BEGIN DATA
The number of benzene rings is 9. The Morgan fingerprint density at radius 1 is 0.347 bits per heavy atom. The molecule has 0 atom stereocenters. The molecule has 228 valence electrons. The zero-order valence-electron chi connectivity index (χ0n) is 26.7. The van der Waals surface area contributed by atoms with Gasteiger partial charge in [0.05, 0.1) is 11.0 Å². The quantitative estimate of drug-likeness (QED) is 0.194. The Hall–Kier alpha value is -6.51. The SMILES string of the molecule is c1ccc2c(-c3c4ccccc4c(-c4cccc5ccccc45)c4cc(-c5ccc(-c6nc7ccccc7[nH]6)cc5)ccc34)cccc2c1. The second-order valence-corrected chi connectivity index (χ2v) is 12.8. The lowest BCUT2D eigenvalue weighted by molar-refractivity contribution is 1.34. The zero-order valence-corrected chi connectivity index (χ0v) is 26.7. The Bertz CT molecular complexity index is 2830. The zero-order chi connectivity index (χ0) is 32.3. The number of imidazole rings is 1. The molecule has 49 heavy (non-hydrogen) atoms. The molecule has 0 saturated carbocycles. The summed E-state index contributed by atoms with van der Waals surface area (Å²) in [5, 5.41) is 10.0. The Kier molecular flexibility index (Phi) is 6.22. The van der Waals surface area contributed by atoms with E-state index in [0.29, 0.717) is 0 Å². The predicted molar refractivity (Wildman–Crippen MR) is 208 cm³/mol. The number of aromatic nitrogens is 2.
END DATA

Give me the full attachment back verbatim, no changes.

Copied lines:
The number of benzene rings is 9. The Morgan fingerprint density at radius 1 is 0.347 bits per heavy atom. The molecule has 0 atom stereocenters. The molecule has 228 valence electrons. The zero-order valence-electron chi connectivity index (χ0n) is 26.7. The van der Waals surface area contributed by atoms with Gasteiger partial charge in [0.05, 0.1) is 11.0 Å². The quantitative estimate of drug-likeness (QED) is 0.194. The Hall–Kier alpha value is -6.51. The SMILES string of the molecule is c1ccc2c(-c3c4ccccc4c(-c4cccc5ccccc45)c4cc(-c5ccc(-c6nc7ccccc7[nH]6)cc5)ccc34)cccc2c1. The second-order valence-corrected chi connectivity index (χ2v) is 12.8. The lowest BCUT2D eigenvalue weighted by molar-refractivity contribution is 1.34. The zero-order valence-corrected chi connectivity index (χ0v) is 26.7. The Bertz CT molecular complexity index is 2830. The zero-order chi connectivity index (χ0) is 32.3. The number of imidazole rings is 1. The molecule has 49 heavy (non-hydrogen) atoms. The molecule has 0 saturated carbocycles. The summed E-state index contributed by atoms with van der Waals surface area (Å²) in [5, 5.41) is 10.0. The Kier molecular flexibility index (Phi) is 6.22. The van der Waals surface area contributed by atoms with E-state index in [0.29, 0.717) is 0 Å². The predicted molar refractivity (Wildman–Crippen MR) is 208 cm³/mol. The number of aromatic nitrogens is 2.